Life at Sigidisabathembu Primary School at Ilenge-Majuqule village near Harrysmith in KwaZulu-Natal will never be the same, following the handover of a high-tech computer laboratory that is set to improve teaching and learning at the school.
 
Situated in a poverty-stricken village, with limited access to electricity, proper roads and sanitation, the school today boasts an internet-enabled computer laboratory equipped with 30 desktops, a multimedia printer, external hard drives, and a projector benefitting 156 learners.
 
The donated equipment includes nine laptops that have been provided to the school’s six teachers and 19 tablets for use by Grade R learners. The Minister of Science and Technology, Naledi Pandor, together with Deputy Minister, Zanele kaMagwaza-Msibi, visited the school today, to officially handover the computer lab.
 
For the first time, the learners and their teachers have access to computer-based learning and teaching programmes providing curricular for all subjects from Grades R – 7 and includes free access to the encyclopaedia, textbooks, workbooks and search engines such as Google and Wikipedia.
 
This through a Youth into Science of the Department of Science and Technology (DST) developed to expand access to science and technology to younger generations in the rural areas.
 
Coming straight from the World Economic Forum (WEF) which ended in Durban yesterday, Minister Pandor, expressed excitement at the initiative’s ability to bring development to a rural school.
 
“Coming from the WEF, we feel privileged to bring this facility here that will improve access to science and technology to the community,” said the Minister who at the three-day summit called for increased investment in science and technology, to turn around the lives of many ordinary people in South Africa and the continent.
 
“Without science we cannot have change. We are not able to address the range of difficulties that we face as a continent. Through science we will discover means of controlling HIV, we will address the difficult diseases which kill hundreds of thousands of Africans on the continent. But we have to invest in research, science institutions and we have to utilise the solutions that come out of that research. Science has the answer for many challenges in our societies,” the Minister told delegates at the 27th WEF Summit.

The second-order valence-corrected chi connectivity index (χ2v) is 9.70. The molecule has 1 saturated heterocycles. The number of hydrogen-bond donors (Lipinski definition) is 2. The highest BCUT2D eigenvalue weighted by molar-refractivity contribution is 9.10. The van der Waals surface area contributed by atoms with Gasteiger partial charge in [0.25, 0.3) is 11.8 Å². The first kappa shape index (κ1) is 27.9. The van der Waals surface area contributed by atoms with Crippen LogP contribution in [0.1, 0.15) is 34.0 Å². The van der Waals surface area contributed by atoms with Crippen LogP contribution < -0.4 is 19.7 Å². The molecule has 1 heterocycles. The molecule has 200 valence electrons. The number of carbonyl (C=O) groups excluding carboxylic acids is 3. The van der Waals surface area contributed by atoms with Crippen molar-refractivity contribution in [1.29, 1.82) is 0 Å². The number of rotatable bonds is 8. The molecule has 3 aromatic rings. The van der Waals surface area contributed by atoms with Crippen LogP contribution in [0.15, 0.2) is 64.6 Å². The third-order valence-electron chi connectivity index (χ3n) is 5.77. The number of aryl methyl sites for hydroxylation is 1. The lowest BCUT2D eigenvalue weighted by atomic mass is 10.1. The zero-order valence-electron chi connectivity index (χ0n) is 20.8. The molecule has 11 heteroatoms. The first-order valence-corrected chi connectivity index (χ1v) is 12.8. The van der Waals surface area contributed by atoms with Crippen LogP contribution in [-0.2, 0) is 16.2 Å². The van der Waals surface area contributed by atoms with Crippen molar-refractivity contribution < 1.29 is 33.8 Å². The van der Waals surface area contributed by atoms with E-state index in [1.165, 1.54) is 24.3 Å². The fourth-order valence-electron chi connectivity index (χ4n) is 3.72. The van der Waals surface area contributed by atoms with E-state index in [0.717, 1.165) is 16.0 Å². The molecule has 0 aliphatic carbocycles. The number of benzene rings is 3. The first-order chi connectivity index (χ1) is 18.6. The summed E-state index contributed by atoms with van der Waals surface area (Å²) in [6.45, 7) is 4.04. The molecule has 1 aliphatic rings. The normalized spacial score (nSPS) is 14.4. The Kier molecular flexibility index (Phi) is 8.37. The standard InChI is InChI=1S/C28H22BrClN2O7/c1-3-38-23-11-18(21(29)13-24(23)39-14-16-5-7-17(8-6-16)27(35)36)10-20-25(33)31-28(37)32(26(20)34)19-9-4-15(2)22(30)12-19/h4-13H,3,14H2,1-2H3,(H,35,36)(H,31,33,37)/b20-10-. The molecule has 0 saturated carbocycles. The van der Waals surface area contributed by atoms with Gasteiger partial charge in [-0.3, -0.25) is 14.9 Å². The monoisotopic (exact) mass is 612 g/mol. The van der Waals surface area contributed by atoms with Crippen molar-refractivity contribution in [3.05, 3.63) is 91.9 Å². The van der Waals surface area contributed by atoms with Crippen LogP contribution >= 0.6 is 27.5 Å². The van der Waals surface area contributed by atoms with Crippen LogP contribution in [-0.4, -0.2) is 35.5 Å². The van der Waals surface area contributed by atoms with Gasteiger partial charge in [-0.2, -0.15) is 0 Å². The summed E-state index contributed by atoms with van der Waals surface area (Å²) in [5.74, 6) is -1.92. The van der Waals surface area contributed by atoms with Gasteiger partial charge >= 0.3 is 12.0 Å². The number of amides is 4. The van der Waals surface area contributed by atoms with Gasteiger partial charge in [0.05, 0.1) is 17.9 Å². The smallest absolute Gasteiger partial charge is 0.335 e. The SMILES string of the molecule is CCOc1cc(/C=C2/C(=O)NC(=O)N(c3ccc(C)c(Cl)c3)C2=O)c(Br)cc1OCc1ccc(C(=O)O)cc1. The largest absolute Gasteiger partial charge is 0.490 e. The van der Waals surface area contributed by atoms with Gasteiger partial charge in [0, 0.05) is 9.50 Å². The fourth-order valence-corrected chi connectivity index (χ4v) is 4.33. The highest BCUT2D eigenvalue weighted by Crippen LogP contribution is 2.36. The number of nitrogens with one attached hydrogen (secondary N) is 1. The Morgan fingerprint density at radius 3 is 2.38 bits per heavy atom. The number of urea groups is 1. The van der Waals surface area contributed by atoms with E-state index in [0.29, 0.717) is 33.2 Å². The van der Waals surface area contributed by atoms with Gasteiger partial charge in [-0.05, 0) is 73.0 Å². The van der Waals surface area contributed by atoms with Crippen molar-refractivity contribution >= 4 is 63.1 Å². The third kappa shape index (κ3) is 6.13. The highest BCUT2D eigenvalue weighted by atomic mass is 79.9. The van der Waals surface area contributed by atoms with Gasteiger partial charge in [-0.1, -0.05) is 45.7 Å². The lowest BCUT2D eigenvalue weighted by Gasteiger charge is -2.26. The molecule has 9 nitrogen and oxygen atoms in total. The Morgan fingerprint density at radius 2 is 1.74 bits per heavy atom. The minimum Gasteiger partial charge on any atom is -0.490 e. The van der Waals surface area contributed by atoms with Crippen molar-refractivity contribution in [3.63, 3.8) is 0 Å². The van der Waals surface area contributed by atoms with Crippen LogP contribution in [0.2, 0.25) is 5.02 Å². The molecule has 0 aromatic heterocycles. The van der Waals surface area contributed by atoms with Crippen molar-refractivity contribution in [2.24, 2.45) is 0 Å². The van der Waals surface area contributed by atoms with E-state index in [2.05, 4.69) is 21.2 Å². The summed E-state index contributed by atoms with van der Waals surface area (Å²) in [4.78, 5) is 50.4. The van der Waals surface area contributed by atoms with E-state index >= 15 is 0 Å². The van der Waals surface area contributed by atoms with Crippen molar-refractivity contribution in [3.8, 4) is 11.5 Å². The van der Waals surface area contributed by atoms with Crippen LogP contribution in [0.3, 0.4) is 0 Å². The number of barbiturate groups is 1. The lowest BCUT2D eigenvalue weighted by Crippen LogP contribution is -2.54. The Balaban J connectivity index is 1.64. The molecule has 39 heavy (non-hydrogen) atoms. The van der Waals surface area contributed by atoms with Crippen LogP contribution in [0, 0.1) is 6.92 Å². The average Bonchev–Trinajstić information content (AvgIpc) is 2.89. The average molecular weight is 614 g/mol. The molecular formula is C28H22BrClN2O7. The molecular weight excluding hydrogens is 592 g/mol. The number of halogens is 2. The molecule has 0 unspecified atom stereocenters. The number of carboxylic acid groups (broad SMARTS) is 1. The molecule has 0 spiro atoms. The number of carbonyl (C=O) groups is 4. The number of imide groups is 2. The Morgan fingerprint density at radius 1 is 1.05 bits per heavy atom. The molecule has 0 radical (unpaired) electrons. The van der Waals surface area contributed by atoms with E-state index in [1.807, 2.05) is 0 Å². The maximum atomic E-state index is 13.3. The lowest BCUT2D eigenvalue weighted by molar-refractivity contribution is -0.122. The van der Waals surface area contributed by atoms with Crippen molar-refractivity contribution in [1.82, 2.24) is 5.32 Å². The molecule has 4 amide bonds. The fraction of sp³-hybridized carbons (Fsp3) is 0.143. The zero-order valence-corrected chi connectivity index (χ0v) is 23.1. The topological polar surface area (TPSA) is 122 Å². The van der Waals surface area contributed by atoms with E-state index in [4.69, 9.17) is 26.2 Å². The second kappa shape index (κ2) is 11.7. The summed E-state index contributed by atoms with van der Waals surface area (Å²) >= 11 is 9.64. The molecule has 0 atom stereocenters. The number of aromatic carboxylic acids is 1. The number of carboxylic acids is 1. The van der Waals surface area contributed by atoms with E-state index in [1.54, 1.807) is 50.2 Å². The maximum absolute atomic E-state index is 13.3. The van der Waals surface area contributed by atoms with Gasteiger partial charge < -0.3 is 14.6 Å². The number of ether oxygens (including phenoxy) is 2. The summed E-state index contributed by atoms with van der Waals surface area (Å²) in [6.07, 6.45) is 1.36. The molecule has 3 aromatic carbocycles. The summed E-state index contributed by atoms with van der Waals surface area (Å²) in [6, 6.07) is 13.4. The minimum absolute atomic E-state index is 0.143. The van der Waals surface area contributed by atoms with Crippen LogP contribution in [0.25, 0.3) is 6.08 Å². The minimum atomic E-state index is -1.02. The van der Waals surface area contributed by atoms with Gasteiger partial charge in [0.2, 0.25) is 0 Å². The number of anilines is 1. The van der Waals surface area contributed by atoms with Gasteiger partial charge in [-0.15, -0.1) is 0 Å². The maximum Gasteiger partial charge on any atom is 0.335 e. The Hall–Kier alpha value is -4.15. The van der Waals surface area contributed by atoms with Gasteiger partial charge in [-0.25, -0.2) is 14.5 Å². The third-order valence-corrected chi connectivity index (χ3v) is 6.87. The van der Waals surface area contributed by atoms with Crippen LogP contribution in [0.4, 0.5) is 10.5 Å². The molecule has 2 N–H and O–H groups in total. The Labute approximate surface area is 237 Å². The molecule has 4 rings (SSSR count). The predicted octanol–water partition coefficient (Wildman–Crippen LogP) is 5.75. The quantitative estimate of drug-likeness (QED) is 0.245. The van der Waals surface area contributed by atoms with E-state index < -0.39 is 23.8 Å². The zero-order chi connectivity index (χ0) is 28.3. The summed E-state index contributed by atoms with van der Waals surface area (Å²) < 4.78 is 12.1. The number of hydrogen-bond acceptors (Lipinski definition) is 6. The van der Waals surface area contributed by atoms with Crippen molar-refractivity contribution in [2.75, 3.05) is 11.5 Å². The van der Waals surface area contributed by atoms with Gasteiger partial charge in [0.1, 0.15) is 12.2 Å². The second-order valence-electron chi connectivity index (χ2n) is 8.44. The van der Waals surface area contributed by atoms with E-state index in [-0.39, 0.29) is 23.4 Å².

The Minister also expressed contentment that the six teachers here were also receiving training on how to use the computer-programmes. “We should not deny our parents to also be technology-literate,” said the Minister.
 
The Minister added that government had learned from experience to offer well-designed teacher development programmes as well to ensure both learners and teachers were on par.
 
Principal Ms Nozipho Mdunge beamed with joy and gratitude, recalling how the school had developed from when it was only two shacks with no windows and doors when she joined 19 years ago. For all this Ms Mdunge expressed gratitude to the Department, the hard-working teachers, willing learners and the school’s governing body.
 
“Today, I am a very happy and proud person that we can now teach our learners with ease. I am walking with my head high up because of the supportive community here,” she said.
 
Grade 7 learners Thalente Shabalala and Anele Sithole said it was now no longer necessary for the community to commute for over an hour to town when they needed to use a computer.


 
Issued by the Department of Science and Technology
 
For more information, contact: Lunga Ngqengelele on 082 566 0446